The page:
Your lymphatic system is only moving when you're moving, that's the rub. Your lymphatic system is moving and processing these metabolic wastes and moving things around in your system, only when you are moving yourself. So if you are sedentary, like much of our population is, we are the most sedentary culture in the history of recorded human civilization, and this is not something that we want to prop up and hold a trophy up on, but when we're not moving, when we're highly inactive, these metabolic wastes are just kind of gumming up our system, we are creating an internal cesspool in a sense, we're creating a situation where the basement is flooding and it's getting nasty. And stuff is starting to breakdown from the inside out. So, this, at its core is what exercise is really all about and why this is the number one on this list. And this isn't in any particular order, but this one is number one in my book because of the massive amount of impact that it directly has on our digestion, so assimilation and elimination. Alright.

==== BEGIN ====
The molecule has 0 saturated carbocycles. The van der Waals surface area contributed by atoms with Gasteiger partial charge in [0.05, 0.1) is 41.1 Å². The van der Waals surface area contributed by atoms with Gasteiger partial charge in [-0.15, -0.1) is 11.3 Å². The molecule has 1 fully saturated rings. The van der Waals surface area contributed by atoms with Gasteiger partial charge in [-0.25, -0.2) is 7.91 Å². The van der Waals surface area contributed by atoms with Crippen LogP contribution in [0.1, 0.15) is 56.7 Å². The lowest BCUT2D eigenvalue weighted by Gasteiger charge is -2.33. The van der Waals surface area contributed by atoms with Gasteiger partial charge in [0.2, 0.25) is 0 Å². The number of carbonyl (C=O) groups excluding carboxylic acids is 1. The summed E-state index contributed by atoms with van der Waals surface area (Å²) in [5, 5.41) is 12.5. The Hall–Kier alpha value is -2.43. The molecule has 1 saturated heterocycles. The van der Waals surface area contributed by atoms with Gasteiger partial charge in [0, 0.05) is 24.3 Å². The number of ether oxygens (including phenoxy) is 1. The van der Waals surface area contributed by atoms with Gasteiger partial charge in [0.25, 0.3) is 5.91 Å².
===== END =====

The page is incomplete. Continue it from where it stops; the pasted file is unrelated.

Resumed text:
So also, again, if we're even using the moniker of a movement, a bowel movement, movement, alright? Leaning in to that we want to move our bodies, move our bowels, move your body, just simply having a regular practice of going for a walk can significantly improve our digestive wellness and help to address what's going on with this chronic constipation that's taking place in our society in addition to all of the other gastrointestinal issues, but unfortunately, and here's the issue, exercise isn't often prescribed to assist in reducing the incidence of gastrointestinal issues, that is the problem, why is that at this point, all that we know physicians should automatically be prescribing exercise in order for people to heal or to treat, and literally, we've gone through studies that are saying this can be used as a treatment to help to heal our citizens, to help to heal our community.